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Political / Social
Forced migration (also called deracination — originally a French word meaning uprooting) refers to the coerced movement of a person or persons away from their home or home region. Migrating in the same country means the person is an Internally Displaced Person (or IDP). It often connotes violent coercion, and is used interchangeably with the terms "displacement" or forced displacement. According to Speare, "In the strictest sense migration can be considered to be involuntary only when a person is physically transported from a country and has no opportunity to escape from those transporting him. Movement under threat, even the immediate threat to life, contains a voluntary element, as long as there is an option to escape to another part of the country, go into hiding or to remain and hope to avoid persecution." However this thought has been questioned, especially by Marxians, who argue that in most cases migrants have little or no choice. A specific form of forced migration is population transfer, which is a coherent policy to move unwanted persons, perhaps as an attempt at "ethnic cleansing". Someone who has experienced forced migration is a "forced migrant" or "displaced person". Less formally, such a person may be referred to as a refugee, although that term has a specific narrower legal definition.
Forced migration has accompanied persecution, as well as war, throughout human history but has only become a topic of serious study and discussion relatively recently. This increased attention is the result of greater ease of travel, allowing displaced persons to flee to nations far removed from their homes, the creation of an international legal structure of human rights, and the realizations that the destabilizing effects of forced migration, especially in parts of Africa, the Middle East, south and central Asia, ripple out well beyond the immediate region.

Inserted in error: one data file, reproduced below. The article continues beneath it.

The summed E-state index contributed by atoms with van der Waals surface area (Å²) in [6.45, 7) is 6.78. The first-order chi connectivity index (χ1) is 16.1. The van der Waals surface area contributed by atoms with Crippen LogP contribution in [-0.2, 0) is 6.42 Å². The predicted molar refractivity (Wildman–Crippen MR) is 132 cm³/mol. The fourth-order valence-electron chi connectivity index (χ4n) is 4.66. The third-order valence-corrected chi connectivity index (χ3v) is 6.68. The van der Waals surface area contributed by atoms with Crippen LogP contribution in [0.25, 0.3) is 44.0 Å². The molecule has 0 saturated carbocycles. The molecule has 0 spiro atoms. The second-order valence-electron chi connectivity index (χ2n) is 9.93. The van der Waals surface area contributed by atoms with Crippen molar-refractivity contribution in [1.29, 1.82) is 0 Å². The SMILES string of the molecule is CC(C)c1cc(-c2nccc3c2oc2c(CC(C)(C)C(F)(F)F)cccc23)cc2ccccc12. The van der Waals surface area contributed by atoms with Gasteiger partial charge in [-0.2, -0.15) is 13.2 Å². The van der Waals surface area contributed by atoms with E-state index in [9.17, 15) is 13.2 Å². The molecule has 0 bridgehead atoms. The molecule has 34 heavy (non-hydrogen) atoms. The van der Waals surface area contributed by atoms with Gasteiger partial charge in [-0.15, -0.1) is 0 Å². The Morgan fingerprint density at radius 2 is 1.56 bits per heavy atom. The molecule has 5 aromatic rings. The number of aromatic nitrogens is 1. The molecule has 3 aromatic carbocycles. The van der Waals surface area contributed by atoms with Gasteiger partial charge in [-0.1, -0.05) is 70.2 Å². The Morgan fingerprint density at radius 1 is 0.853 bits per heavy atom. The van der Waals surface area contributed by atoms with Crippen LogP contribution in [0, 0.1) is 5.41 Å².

Causes for forced migration can include:
The term environmental refugee has been in use recently representing people who are forced to leave their traditional habitat because of environmental disruption i.e. biological, physical or chemical change in ecosystem. An elaboration of such refugees is given by Essam El-Hinnawi. The first category is where people return to their original habitat once the disruption is over, as in the case of the Bhopal disaster.
The second classification is where people are permanently displaced. The third type of migrant includes those who seek better living conditions due to deterioration of environmental conditions in their present habitat, such as soil fertility.
The United Nations High Commissioner for Refugees (UNHCR) reports that more people in 2012 became refugees or internally displaced people than at any time since 1994. The main cause for this displacement is war, with more than 55 percent of all refugees coming from five war-affected countries: Afghanistan, Somalia, Iraq, Syria and Sudan. UNHCR says Afghanistan is the world's "top producer" of refugees, a position it has held for 32 years. Forty-six percent of refugees are children under the age of 18. A record 21,300 asylum applications were submitted in 2012 from children who were unaccompanied or separated from their parents.
Sudan, South Sudan, Egypt, Uganda, Forced migration